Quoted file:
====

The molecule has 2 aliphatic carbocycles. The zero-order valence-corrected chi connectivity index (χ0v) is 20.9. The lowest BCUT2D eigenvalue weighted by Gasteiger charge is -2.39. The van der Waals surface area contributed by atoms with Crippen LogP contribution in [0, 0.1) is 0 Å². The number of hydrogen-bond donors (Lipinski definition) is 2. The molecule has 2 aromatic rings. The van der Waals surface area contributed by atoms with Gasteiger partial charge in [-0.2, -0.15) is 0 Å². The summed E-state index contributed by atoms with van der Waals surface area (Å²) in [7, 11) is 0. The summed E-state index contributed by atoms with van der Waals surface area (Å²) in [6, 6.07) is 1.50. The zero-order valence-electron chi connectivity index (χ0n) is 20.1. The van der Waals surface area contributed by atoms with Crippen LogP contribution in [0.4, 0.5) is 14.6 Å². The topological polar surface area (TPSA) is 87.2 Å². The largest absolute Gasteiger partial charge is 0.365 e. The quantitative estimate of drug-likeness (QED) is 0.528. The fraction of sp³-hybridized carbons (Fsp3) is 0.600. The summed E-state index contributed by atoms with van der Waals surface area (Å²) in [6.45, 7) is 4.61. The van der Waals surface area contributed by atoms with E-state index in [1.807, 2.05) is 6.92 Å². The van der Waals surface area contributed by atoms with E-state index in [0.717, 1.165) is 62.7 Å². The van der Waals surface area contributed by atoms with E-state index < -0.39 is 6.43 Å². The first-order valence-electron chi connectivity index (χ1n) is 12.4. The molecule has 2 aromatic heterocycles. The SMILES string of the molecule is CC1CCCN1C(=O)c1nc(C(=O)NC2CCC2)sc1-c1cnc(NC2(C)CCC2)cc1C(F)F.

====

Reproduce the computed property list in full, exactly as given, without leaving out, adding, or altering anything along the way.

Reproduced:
The molecule has 2 aliphatic carbocycles. The zero-order valence-corrected chi connectivity index (χ0v) is 20.9. The lowest BCUT2D eigenvalue weighted by Gasteiger charge is -2.39. The van der Waals surface area contributed by atoms with Crippen LogP contribution in [0, 0.1) is 0 Å². The number of hydrogen-bond donors (Lipinski definition) is 2. The molecule has 2 aromatic rings. The van der Waals surface area contributed by atoms with Gasteiger partial charge in [-0.2, -0.15) is 0 Å². The summed E-state index contributed by atoms with van der Waals surface area (Å²) in [7, 11) is 0. The summed E-state index contributed by atoms with van der Waals surface area (Å²) in [6, 6.07) is 1.50. The zero-order valence-electron chi connectivity index (χ0n) is 20.1. The van der Waals surface area contributed by atoms with Crippen LogP contribution in [0.4, 0.5) is 14.6 Å². The topological polar surface area (TPSA) is 87.2 Å². The largest absolute Gasteiger partial charge is 0.365 e. The quantitative estimate of drug-likeness (QED) is 0.528. The fraction of sp³-hybridized carbons (Fsp3) is 0.600. The summed E-state index contributed by atoms with van der Waals surface area (Å²) in [6.45, 7) is 4.61. The van der Waals surface area contributed by atoms with E-state index in [1.807, 2.05) is 6.92 Å². The van der Waals surface area contributed by atoms with E-state index in [0.717, 1.165) is 62.7 Å². The van der Waals surface area contributed by atoms with E-state index < -0.39 is 6.43 Å². The first-order valence-electron chi connectivity index (χ1n) is 12.4. The molecule has 2 aromatic heterocycles. The SMILES string of the molecule is CC1CCCN1C(=O)c1nc(C(=O)NC2CCC2)sc1-c1cnc(NC2(C)CCC2)cc1C(F)F.